2020 NK1 won’t hit Earth, new analysis suggests

Hyperaxion Aug 8, 2020

According to previous analyzes, the chance of the object striking Earth was 1 in 70,000 between 2086 and 2101.

In early July, a team from the Asteroid Terrestrial-impact Last Alert System (ATLAS), University of Hawaii, identified a new asteroid that could one day hit Earth.

2020 NK1 won't hit Earth, new analysis suggests
(Credit: Arecibo Observatory).

Despite the difficulty of estimating the object’s trajectory, scientists at the Arecibo Observatory in Puerto Rico have discovered new information about it.

2020 NK1 measures approximately 488 meters in diameter. According to the researchers, its size makes it one of the main Potentially Hazardous Objects (PHO) tracked by NASA – this classification applies to asteroids over 152 meters in diameter at a distance of at least 8 million kilometers (5 million miles) from Earth’s orbit.

The probability that Earth would be hit by 2020 NK1 between the years 2086 and 2101 had been estimated as 1 in 70,000.

Before making all of these discoveries, scientists had to overcome yet another challenge: tropical storm Isaias, which interrupted the activities of the Arecibo Observatory for security reasons.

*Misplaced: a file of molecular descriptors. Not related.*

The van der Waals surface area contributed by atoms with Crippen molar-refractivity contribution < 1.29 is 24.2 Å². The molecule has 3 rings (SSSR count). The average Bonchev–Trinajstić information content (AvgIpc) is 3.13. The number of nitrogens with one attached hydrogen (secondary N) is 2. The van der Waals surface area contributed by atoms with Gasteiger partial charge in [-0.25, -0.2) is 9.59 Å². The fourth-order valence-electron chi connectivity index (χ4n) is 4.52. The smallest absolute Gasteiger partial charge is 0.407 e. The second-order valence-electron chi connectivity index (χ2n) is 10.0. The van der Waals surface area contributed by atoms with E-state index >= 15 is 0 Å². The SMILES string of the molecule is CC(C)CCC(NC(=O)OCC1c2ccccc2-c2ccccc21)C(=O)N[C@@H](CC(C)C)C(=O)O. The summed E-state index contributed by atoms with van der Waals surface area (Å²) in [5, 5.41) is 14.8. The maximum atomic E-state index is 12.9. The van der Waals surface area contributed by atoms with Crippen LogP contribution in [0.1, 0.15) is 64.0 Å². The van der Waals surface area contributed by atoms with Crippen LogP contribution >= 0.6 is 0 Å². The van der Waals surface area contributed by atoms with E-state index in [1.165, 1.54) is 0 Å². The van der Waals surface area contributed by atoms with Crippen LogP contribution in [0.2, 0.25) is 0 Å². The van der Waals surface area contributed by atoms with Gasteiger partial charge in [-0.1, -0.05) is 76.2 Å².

“Fortunately, the storm passed quickly without damage to the telescope or the radar system, and the maintenance and electronics teams were able to activate the telescope from hurricane lockdown in time for the observations,” said Sean Marshall, the scientist who led the study team. As soon as Isaias was gone, the asteroid became a priority.

Between July 30 and 31, scientists were able to observe the 2020 NK1 for two and a half hours – enough time to make accurate measurements of the object’s speed and distance from Earth. The team was also able to capture high-resolution images.

The object was seen as it passed within the observatory’s radar range. Fortunately, the new analyzes show that 2020 NK1 poses no danger to us – even in the future.

At its closest approach, the asteroid will reach 3.6 million kilometers (2.23 million miles) from Earth in 2043, equivalent to nine times the distance between Earth and the Moon.

“These measurements greatly improve our knowledge of 2020 NK1’s orbit and allow for predictions of its future whereabouts for decades to come,” said Patrick Taylor, a scientist at the Lunar and Planetary Institute in Texas, who participated in the observations.

For Anne Virkki, head of the Planetary Radar group at the Arecibo Observatory, this discovery is a major achievement for the institution. “This event was a great example of the important role that the Arecibo radar system plays in planetary science and planetary defense,” she said. “It shows that we have very quick response times and high-precision range, motion, and-size measurement capabilities, in spite of storms, the COVID-19 pandemic and earthquakes with which Puerto Rico has dealt with this year.”

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